Sunday, March 4, 2012

Charlotte Symphony Orchestra Presents Scandinavian Night

Rules are made to be broken.   And the typically well-disciplined Charlotte Symphony Orchestra audience did just that last night when many concertgoers broke into applause after the completion of the first movement of Norwegian composer Edvard Grieg's Piano Concerto in A Minor, Op. 16  featuring 17 year old pianist Alex Beyer.    I'm not talking a spattering of applause either.  I personally wanted to jump to a standing ovation but that definitely would have been over the top (and quite visibly inappropriate from my seat in the front row where I had a bird's eye view of the keyboard!)

 In his pre-concert interview with Katherine Caldwell, Alex shared that the concert would be the first time that he played the Grieg Piano Concerto in a performance, and I'm betting it won't be his last.  Caldwell asked him what he liked about the work and his response was quite thoughtful (especially for a 17 year old kid.)  He said that the concerto is "flashy" and therefore "accessible" to the audience (spot on on both points!) so that the challenge is bringing it to a new level and finding the "edge between the poetic and atmospheric."    He told us that when he plays the second movement, he visualizes the beautiful scenery in Norway that inspired Grieg to compose this piece and tries to "create moments of vast expanse."  I understood what he meant as I listened to the second movement of the concerto with its relative serenity after the flourish of the first movement.   It was truly a wonderful and exciting performance by both Beyer--whose fingers both flew and flowed over the keyboard--and the CSO.

But the Grieg Piano Concerto wasn't the only excitement last night.  The first half of the evening featured Finnish composer Jean Sibelius' Finlandia, Op. 26 and Symphony No. 2 in D Major, Op. 43, and they were incredibly stirring and powerful.  Finlandia was dramatic with its crashing cymbals and blaring trumpets and ascending strings.  I learned from Caldwell's program notes that Sibelius composed Finlandia in 1899 for a political demonstration in Helsinki at a time when Russia was tightening its grip on Finland, and it continues to be one of Finland's most important national songs.  Interestingly, this music was included in the score for Die Hard 2:  Die Harder (so perhaps I wasn't the only one who felt a massive adrenalin rush from this piece!)   At the end of this piece (which opened the concert), the audience gave the CSO a standing ovation.  Yes, it was just that kind of night!

Sibelius' Symphony No. 2 rounded out the evening with its four movements.  Once again, it was a dramatic and exciting piece of music and it showed off the depth of talent in the CSO.   The second movement started with an unusual pizzicato "conversation" between the cellos and the basses, and the bassoons had a section of their own.  The third movement was my favorite, though.  As a Phantom of the Orchestra (the CSO's volunteer organization), I was able to attend part of Saturday afternoon's rehearsal for the concert, and the musicians were working on the third movement.  It was really fun to see them fine tune their performance and to hear Maestro Wada's words of encouragement.  (Among other things, he said, "Let's play cool" in the heat of the lights on the barely air-conditioned stage.)   It was tantalizing to hear little snippets of the movement, and I was thrilled when they played it from start to finish before their break.  The music was amazing and sounded straight out of a movie soundtrack.  (Stephanie, who attended the concert with me, wondered how many movie music composers were inspired by this work, and Caldwell commented in her pre-concert talk that it sounded like a John Williams score.  Perhaps it would be more accurate to say that John Williams' music sounds like Sibelius' Symphony No. 2!)    As the Symphony came to a close, my heart was pounding, and I wanted more.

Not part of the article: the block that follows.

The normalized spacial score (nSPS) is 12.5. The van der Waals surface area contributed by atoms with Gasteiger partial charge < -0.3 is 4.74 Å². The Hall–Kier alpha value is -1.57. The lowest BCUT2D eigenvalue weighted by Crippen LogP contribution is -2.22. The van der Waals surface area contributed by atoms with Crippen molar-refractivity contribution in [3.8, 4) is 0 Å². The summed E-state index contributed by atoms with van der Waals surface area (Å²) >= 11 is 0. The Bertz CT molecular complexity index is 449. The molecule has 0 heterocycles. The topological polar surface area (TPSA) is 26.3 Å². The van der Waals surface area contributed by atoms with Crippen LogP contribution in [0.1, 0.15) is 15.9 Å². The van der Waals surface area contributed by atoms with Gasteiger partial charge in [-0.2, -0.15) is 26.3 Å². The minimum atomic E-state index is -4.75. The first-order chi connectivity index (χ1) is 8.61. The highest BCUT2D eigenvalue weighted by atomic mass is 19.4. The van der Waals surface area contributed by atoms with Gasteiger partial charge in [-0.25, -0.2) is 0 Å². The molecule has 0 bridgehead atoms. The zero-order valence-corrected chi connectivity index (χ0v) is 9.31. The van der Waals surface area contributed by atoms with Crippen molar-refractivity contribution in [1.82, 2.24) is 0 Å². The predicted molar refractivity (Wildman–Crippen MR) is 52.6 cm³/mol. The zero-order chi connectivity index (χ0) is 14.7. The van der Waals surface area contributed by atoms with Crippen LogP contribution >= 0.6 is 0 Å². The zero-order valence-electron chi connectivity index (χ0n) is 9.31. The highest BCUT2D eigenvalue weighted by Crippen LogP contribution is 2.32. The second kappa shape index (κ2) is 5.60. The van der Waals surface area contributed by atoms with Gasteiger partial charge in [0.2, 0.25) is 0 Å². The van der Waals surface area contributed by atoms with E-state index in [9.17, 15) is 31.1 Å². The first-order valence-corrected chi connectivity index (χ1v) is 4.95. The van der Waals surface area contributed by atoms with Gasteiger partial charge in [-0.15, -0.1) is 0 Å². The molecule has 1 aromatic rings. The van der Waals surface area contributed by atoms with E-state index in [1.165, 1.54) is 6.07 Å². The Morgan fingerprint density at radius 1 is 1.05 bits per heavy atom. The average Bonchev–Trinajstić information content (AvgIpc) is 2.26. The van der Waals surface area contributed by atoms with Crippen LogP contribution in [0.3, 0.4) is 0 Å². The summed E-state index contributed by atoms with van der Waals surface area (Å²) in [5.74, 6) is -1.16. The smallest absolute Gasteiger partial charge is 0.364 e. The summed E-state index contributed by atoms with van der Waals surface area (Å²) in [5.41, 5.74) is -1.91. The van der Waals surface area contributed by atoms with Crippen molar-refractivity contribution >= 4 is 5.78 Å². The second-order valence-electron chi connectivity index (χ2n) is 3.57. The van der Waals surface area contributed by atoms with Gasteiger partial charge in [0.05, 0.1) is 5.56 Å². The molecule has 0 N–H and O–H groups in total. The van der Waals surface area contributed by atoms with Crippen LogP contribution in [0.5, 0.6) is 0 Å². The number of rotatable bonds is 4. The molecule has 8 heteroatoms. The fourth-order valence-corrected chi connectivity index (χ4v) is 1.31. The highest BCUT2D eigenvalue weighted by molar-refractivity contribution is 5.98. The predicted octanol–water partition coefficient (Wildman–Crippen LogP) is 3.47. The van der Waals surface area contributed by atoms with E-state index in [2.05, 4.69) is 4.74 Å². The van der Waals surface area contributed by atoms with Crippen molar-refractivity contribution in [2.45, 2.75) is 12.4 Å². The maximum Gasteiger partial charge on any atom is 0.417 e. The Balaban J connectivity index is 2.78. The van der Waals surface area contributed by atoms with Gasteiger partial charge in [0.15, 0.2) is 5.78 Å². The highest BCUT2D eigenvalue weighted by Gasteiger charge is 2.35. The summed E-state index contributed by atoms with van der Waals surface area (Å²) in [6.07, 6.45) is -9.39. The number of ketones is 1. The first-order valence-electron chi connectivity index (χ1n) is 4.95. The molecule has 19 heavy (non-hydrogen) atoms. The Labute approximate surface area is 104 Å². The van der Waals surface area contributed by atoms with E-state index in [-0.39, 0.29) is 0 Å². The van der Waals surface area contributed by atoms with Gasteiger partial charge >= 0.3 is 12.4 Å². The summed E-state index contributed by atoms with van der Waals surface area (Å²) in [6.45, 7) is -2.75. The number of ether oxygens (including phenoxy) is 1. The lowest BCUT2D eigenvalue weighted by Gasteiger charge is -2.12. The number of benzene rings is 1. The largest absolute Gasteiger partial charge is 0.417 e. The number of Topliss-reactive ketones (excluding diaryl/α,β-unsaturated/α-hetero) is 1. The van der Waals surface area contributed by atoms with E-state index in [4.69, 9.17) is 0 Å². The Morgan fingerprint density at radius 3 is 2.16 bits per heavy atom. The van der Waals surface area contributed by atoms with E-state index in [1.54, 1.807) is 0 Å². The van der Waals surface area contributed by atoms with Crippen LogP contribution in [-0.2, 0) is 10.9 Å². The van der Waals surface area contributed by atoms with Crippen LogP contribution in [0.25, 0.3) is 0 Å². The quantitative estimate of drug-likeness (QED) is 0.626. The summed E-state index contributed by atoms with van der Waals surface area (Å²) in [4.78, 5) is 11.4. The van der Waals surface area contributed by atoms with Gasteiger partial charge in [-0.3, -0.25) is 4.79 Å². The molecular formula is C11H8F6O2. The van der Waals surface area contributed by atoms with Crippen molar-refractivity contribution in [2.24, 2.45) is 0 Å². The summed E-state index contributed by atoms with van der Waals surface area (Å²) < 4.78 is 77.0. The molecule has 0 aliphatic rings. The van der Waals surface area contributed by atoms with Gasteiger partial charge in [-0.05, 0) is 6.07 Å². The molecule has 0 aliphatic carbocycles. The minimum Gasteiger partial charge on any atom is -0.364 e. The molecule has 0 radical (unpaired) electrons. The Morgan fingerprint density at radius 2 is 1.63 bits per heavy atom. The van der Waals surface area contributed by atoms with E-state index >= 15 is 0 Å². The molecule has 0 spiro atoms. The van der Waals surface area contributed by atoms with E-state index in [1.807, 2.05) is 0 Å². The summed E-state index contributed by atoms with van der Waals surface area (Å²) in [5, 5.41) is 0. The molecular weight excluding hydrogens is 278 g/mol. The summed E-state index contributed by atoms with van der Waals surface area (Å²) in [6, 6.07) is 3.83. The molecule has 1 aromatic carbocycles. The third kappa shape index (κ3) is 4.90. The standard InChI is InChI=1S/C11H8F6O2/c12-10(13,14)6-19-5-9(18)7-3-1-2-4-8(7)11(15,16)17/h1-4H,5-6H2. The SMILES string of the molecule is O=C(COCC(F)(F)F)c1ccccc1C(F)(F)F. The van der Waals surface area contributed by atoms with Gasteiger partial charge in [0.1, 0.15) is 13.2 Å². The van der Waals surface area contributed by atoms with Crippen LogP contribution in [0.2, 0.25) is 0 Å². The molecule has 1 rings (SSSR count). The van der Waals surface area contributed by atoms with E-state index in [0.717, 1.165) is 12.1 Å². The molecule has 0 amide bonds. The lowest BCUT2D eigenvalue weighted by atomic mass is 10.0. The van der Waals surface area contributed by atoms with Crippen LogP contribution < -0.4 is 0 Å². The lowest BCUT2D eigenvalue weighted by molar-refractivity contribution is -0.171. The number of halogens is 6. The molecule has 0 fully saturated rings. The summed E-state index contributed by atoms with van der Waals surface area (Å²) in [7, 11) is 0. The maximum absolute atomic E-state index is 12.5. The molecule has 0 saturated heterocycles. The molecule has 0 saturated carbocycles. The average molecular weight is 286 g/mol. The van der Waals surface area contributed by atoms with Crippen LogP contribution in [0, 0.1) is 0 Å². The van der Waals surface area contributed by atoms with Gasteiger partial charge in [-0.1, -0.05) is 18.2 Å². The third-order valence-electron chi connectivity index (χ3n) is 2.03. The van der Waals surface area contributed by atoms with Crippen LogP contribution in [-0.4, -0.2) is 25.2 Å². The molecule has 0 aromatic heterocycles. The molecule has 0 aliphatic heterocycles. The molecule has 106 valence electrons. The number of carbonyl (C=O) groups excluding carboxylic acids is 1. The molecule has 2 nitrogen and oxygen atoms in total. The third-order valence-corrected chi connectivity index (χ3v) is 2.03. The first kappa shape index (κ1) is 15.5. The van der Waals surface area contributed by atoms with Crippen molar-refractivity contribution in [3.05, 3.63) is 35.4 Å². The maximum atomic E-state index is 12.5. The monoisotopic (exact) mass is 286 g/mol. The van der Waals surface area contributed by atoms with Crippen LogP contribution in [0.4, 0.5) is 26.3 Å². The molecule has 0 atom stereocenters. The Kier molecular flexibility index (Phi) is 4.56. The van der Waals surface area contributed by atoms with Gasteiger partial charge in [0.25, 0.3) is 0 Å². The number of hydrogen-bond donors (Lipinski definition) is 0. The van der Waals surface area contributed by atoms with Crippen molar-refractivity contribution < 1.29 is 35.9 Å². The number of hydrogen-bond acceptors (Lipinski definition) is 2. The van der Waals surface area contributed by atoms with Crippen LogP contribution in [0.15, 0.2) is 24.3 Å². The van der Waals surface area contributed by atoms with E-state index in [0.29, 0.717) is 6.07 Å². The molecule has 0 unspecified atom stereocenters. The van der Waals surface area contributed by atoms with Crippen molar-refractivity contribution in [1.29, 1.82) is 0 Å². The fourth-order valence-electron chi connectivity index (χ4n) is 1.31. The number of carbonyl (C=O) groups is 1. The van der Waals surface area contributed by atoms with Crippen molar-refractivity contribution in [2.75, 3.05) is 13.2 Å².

It's hard to imagine a better ending to this season's classical concert series and to Maestro Wada's tenure as conductor of the CSO.  (Happily, I am jumping the gun a bit because we still have the April Pops concert with the Kruger Brothers, but this was the Maestro's last classical concert.)    The musicians of the Charlotte Symphony Orchestra have shown us time and time again that they can rise to any challenge put in front of them.  This knowledge and confidence will put them in good stead as "our" symphony orchestra moves forward to a future without MaestroWada at the helm. Like everyone else, I will sorely miss the warmth and enthusiasm and creativity that Francis has brought to the CSO.   His selections as musical director over the past two years have made me--someone without any background in classical movement--passionate about the symphony.  Filling his shoes is going to be a big job, but I'm confident that the CSO has a bright future,  and I am looking forward to many more exciting symphonic experiences in the years to come.

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